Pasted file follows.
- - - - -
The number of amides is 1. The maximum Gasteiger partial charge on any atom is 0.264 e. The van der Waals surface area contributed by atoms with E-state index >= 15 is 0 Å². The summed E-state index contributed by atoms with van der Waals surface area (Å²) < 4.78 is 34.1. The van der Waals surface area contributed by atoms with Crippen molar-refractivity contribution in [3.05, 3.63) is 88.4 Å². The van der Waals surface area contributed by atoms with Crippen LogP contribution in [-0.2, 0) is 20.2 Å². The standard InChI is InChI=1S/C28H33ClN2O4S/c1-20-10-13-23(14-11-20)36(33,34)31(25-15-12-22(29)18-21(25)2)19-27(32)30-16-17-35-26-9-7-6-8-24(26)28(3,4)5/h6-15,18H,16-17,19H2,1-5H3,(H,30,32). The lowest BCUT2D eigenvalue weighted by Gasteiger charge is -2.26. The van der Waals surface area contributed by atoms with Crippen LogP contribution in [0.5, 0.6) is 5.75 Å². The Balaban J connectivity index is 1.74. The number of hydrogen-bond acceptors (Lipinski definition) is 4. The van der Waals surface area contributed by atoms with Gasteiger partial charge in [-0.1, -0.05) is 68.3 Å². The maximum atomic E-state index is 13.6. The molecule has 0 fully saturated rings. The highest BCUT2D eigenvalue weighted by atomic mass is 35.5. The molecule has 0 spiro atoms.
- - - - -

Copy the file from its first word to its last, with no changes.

The number of amides is 1. The maximum Gasteiger partial charge on any atom is 0.264 e. The van der Waals surface area contributed by atoms with E-state index >= 15 is 0 Å². The summed E-state index contributed by atoms with van der Waals surface area (Å²) < 4.78 is 34.1. The van der Waals surface area contributed by atoms with Crippen molar-refractivity contribution in [3.05, 3.63) is 88.4 Å². The van der Waals surface area contributed by atoms with Crippen LogP contribution in [-0.2, 0) is 20.2 Å². The standard InChI is InChI=1S/C28H33ClN2O4S/c1-20-10-13-23(14-11-20)36(33,34)31(25-15-12-22(29)18-21(25)2)19-27(32)30-16-17-35-26-9-7-6-8-24(26)28(3,4)5/h6-15,18H,16-17,19H2,1-5H3,(H,30,32). The lowest BCUT2D eigenvalue weighted by Gasteiger charge is -2.26. The van der Waals surface area contributed by atoms with Crippen LogP contribution in [0.5, 0.6) is 5.75 Å². The Balaban J connectivity index is 1.74. The number of hydrogen-bond acceptors (Lipinski definition) is 4. The van der Waals surface area contributed by atoms with Gasteiger partial charge in [-0.1, -0.05) is 68.3 Å². The maximum atomic E-state index is 13.6. The molecule has 0 fully saturated rings. The highest BCUT2D eigenvalue weighted by atomic mass is 35.5. The molecule has 0 spiro atoms.